In my job as Development Pastor at Circle of Hope Broad and Washington I am always on the hunt for a good idea- a new flyer idea, an idea for an event that could attract some new friends, a new idea for how to engage someone at an event in the city. Doing so much brainstorming and so much listening to God has me thinking about the creative process. What’s me and what’s God and does it matter?
A professor of mine at Princeton Theological Seminary, Robert Dykstra, said that in writing a sermon a pastor ought to plan to reach the edge of him or her self–the limits of his or her capacity for boredom–and in that place he or she would experience the best environment for God to speak. I still remember what Chris Falson said at a worship conference at Circle of Hope more than a year ago: when he writes a song it’s a meditative experience. He’s just jamming for a long time, almost turning off his mind, waiting for the song to emerge (he probably said more than that, but that’s what I remember).
I think what Dykstra and Falson are describing is an emptying process. The Christian artist is not interested in filling up the world with self expression, but in filling up the self with God. This is what we mean when we of Circle of Hope say in our proverbs, “Since we are each and all temples of the Holy Spirit, art among us is never merely a matter of “self-expression.” This is not only a commentary on the prevailing philosophy in the art world, but a proclamation of freedom for those who wish to create. I’m hearing it as good news today.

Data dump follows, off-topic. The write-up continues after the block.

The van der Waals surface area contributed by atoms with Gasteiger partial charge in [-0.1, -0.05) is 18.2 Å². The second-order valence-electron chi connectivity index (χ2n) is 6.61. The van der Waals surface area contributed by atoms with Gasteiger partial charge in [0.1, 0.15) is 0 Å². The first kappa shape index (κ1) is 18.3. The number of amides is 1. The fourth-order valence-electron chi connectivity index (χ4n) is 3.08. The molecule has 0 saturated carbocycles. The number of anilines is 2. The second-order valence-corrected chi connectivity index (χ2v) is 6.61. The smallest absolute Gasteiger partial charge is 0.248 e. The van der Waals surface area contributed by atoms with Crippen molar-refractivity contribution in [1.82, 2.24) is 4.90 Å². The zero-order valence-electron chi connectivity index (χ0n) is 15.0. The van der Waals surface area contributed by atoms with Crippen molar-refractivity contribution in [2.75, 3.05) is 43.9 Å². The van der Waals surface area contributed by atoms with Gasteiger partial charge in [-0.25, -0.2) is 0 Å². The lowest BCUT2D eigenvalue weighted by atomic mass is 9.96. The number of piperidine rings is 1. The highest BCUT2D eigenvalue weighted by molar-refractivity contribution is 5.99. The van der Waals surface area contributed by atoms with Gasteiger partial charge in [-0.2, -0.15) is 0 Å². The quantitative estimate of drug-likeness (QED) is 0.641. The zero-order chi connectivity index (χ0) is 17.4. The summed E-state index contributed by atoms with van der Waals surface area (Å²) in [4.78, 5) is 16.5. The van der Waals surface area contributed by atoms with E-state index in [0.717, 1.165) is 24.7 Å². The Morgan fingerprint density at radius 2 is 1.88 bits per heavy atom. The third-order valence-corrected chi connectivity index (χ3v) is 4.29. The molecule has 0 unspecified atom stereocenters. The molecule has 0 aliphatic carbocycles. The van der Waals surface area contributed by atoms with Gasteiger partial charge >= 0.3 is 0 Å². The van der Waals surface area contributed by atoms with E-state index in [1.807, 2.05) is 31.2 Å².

I know I’m not reaching the limits of boredom or meditating my way to many of my ideas these days. I wish I had enough time to do that, but usually I’m just going with whatever idea comes up first. I guess this blog post could become a lament for how my creative process is less developed than it should be, but I’m not going there. I am receiving the free gift of the ideas that I do get blessed with, and even more so I am praising God for the good work he has done with my under developed ideas. I am free from the demand to produce for my own glory and the subsequent burden of scrutiny that the creative process inevitably yields when the work is shared.
My creativity is all about sharing. I am trying to find new ways to connect with people, so everything I do is designed for someone to see. It has me feeling vulnerable and pretty used up. When I find myself in that condition–begging for some new ideas, I’m really begging for God to fill me up. So pray with me today for time to spend being filled by God. I pray that for you too.
One response to “Creativity, the Holy Spirit and Everything in Between”
Nice post Ben. I suppose that’s why my blog is called “More than self-expression.”